HONOLULU (HawaiiNewsNow) - New color-coded signs started going up at Oahu restaurants on Monday. Health inspectors visited a dozen food establishments. Half of them earned a green "pass" placard. The rest received a yellow "conditional pass" sign.
One of the restaurants that received a yellow card was Cafe Julia. Among the violations was a problem involving refrigeration temperatures. The owner plans to fix the issues as soon as possible.
"I think positive that all the things that was commented about it is very doable. It's just little things that you overlook sometimes," said owner Emerson Ribao.
The yellow placard means two or more major violations and requires a follow-up inspection. An inspector will return one business day after being notified that the corrections have been made. A green card signals no more than one critical problem that is fixed during the inspection. A red closed sign indicates an imminent health hazard.
"Looks like the staffing level is where we need it to be so all it is, is getting industry used to this new system of how we inspect and I think it will actually improve quite a bit over the long run," said Peter Oshiro, manager of the Environmental Health Program.
Scratch Kitchen and Bake Shop earned one of the first green placards.
"I'm pretty OCD as far as cleaning goes, so I stay on top of things when it comes to cleanliness," said owner Brian Chan.
But other popular spots such as Nico's, Uncle's Fish Market and Grill, Grand Cafe and Bakery, GRYLT in Kahala Mall, and La Tour Cafe on Nimitz Highway received yellow signs.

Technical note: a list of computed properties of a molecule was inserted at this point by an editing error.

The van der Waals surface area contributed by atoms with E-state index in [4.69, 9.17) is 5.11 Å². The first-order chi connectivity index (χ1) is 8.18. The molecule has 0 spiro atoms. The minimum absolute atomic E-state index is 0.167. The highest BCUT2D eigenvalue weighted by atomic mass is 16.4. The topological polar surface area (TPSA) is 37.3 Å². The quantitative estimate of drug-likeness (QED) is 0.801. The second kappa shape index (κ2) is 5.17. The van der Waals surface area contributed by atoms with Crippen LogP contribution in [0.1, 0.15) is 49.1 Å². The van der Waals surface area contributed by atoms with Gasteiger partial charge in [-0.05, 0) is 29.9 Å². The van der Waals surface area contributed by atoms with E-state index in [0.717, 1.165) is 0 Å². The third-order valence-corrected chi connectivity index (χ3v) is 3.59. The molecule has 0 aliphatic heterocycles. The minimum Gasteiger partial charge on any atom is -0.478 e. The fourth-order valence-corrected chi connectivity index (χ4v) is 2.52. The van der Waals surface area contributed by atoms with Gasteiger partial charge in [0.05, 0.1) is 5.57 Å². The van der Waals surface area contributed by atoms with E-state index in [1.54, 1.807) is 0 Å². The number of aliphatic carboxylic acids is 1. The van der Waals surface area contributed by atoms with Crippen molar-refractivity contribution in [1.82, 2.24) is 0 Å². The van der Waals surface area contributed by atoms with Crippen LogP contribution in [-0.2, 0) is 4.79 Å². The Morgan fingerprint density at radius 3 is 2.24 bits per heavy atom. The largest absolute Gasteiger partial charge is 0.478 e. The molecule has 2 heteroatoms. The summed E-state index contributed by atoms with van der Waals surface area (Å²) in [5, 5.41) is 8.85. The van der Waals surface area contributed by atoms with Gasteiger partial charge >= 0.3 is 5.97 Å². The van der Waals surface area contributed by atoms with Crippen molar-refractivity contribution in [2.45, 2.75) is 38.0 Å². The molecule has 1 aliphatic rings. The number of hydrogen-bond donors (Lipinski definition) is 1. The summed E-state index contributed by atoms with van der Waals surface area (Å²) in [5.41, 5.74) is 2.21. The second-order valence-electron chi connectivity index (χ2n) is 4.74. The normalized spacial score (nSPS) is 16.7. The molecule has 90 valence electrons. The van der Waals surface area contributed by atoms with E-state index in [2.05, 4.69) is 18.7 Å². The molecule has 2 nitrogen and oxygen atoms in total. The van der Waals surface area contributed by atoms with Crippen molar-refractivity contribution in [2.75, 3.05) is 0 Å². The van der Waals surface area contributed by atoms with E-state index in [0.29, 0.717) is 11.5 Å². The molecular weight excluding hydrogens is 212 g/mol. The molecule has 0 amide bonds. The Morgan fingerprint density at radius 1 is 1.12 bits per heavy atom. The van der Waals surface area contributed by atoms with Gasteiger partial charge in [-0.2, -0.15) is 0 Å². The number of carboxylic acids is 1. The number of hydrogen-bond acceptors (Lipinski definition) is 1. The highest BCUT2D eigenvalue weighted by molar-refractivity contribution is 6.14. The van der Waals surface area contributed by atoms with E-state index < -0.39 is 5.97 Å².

"I bet we'll be surprised when these signs start going out as to how some of the restaurants maybe we thought would have been really clean are not going to be," said Kailua resident Kathy Fay.
The owner of Nico's told Hawaii News Now that the violations involved the cooking line temperature and sanitizer wash. A manager at La Tour said the problems centered around labeling at two prep stations. Both businesses plan to have an inspector return the next day to confirm the corrections and issue a green card.
Hawaii's Health Department investigates 100 to 200 foodborne illness cases a year.
"I'm not surprised. This is why we started this program is because what we were seeing in statistics prior was 70 to 80% of our facilities, high-risk facilities, were getting multiple major violations," said Oshiro.
The number of inspectors on Oahu has nearly tripled. The state hopes to put up placards in all 6,000 food establishments on the island in the next four to six months. Signs will start going up on the neighbor islands in late August.